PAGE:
For God, Glory and Gold: Early French and Spanish Conquest of South Carolina, Part 1 of 4
This program recounts the history of the French and Spanish efforts to colonize South Carolina in the 16th century. The focus is on two important settlements located on the U.S. Marine Corps Recruit Depot on Parris Island, near Beaufort. Historians relate the dramatic history of these settlements and document the conflict between France and Spain for this coast more than 100 years before Charleston was founded by the English in 1670. Archaeologists describe how they have uncovered the remains of both settlements, providing insight into the occupation and ultimate abandonment of these important colonial outposts.A co-production of South Carolina ETV and the South Carolina Institute of Archaeology and Anthropology, University of South Carolina. Production was funded, in part, by a grant from the South Carolina Humanities Council.
Archaeologist Dr. Chester DePratter and historians Bertrand van Ruymbeke, Amy Bushnell, Paul Hoffman, and Eugene Lyon relay the history of the early explorers from France and Spain who landed in various places along what is now known as the Southeast coast of the United States, including the coast of South Carolina.
in August 1669, three ships departed from England headed toward Port Royal Sound. After stopping in Barbados, they landed on the South Carolina coast in March 1670, and built their first town on Albemarle Point near present-day Charleston. These English colonists were not the first to settle in South Carolina. More than a century earlier, two other European nations fought for control over the same stretch of coastline, called La Florida by Spaniards and Breton by the French. Learn more about explorations made by the French explorer, Ribaut, who settled at Port Royal, and named the fort Charlesfort, after his king, Charles IX. Ribaut left volunteers to defend the harbor and set sail for France for supplies. The men left behind suffered great hardship. A mutiny followed and the captain was killed. The men at Charlesfort built a small boat with the help of local Indians and set sail for France. Their food ran out and they resorted to cannibalism. The boat eventually reached the English coast. So the first French attempt to settle the coast of La Florida failed.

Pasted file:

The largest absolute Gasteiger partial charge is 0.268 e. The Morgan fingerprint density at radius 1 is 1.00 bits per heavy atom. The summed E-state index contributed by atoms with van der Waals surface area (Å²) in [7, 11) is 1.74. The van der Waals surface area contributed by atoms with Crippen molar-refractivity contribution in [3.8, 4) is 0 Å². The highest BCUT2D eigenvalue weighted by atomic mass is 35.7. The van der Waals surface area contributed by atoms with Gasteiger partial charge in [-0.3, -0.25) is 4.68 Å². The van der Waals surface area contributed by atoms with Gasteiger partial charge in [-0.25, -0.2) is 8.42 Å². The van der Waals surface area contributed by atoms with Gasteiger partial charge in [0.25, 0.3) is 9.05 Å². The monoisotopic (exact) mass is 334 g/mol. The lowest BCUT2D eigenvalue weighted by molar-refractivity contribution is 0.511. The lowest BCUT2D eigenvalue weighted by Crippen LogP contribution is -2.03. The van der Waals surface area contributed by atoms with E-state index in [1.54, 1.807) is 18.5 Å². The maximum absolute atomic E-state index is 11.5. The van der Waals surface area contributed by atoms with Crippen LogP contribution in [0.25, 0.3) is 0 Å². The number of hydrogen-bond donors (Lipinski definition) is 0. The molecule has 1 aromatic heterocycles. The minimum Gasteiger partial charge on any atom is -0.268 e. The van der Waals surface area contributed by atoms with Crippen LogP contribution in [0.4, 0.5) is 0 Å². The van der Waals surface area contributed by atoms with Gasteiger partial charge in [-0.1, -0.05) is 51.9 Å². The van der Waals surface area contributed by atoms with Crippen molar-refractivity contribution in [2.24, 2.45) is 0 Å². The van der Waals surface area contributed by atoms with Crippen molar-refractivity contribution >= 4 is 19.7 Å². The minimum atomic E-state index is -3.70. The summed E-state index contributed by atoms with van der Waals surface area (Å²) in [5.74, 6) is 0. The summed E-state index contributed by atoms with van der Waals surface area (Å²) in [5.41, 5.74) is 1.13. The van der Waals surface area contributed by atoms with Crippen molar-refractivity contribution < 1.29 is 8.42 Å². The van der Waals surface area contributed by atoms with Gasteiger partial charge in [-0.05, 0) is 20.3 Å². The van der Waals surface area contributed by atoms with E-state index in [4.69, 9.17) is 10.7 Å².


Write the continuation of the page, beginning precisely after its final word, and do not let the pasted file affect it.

Soon a second French voyage was set to depart for Florida, led be La Donnier in April, 1564. This expedition landed below St. Augustine, and on the River May, today St. John's River, rather than returning to Port Royal Sound. The story continues with more settlements in additional locations, including Fort Caroline.
- This indicator was written to promote inquiry into the unique development of ethnic, political, and religious identities in the New England, Mid-Atlantic, and Southern colonies.